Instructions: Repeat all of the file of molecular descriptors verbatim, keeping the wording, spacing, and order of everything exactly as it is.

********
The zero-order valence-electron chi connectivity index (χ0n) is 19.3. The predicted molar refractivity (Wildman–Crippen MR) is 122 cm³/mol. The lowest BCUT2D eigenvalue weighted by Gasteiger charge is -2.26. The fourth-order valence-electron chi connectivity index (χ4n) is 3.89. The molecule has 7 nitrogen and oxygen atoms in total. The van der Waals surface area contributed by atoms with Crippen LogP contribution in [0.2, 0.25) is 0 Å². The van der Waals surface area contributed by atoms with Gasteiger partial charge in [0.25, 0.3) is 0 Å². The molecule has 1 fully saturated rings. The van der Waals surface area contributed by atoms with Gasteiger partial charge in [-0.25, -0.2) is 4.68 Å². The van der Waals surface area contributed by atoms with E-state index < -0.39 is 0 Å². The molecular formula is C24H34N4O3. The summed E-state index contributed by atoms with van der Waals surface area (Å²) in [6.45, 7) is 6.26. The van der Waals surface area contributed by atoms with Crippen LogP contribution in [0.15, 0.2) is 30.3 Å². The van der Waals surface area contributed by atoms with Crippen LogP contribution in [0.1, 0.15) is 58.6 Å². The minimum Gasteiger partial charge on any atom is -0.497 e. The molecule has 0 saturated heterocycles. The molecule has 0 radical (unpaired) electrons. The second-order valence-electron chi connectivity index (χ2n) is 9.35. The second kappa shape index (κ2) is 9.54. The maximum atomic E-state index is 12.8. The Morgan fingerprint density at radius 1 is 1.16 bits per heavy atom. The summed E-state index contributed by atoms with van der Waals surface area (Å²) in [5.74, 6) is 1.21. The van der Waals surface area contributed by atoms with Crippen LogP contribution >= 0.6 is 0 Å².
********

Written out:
The zero-order valence-electron chi connectivity index (χ0n) is 19.3. The predicted molar refractivity (Wildman–Crippen MR) is 122 cm³/mol. The lowest BCUT2D eigenvalue weighted by Gasteiger charge is -2.26. The fourth-order valence-electron chi connectivity index (χ4n) is 3.89. The molecule has 7 nitrogen and oxygen atoms in total. The van der Waals surface area contributed by atoms with Crippen LogP contribution in [0.2, 0.25) is 0 Å². The van der Waals surface area contributed by atoms with Gasteiger partial charge in [0.25, 0.3) is 0 Å². The molecule has 1 fully saturated rings. The van der Waals surface area contributed by atoms with Gasteiger partial charge in [-0.25, -0.2) is 4.68 Å². The van der Waals surface area contributed by atoms with E-state index < -0.39 is 0 Å². The molecular formula is C24H34N4O3. The summed E-state index contributed by atoms with van der Waals surface area (Å²) in [6.45, 7) is 6.26. The van der Waals surface area contributed by atoms with Crippen LogP contribution in [0.15, 0.2) is 30.3 Å². The van der Waals surface area contributed by atoms with Crippen LogP contribution in [0.1, 0.15) is 58.6 Å². The minimum Gasteiger partial charge on any atom is -0.497 e. The molecule has 0 saturated heterocycles. The molecule has 0 radical (unpaired) electrons. The second-order valence-electron chi connectivity index (χ2n) is 9.35. The second kappa shape index (κ2) is 9.54. The maximum atomic E-state index is 12.8. The Morgan fingerprint density at radius 1 is 1.16 bits per heavy atom. The summed E-state index contributed by atoms with van der Waals surface area (Å²) in [5.74, 6) is 1.21. The van der Waals surface area contributed by atoms with Crippen LogP contribution >= 0.6 is 0 Å².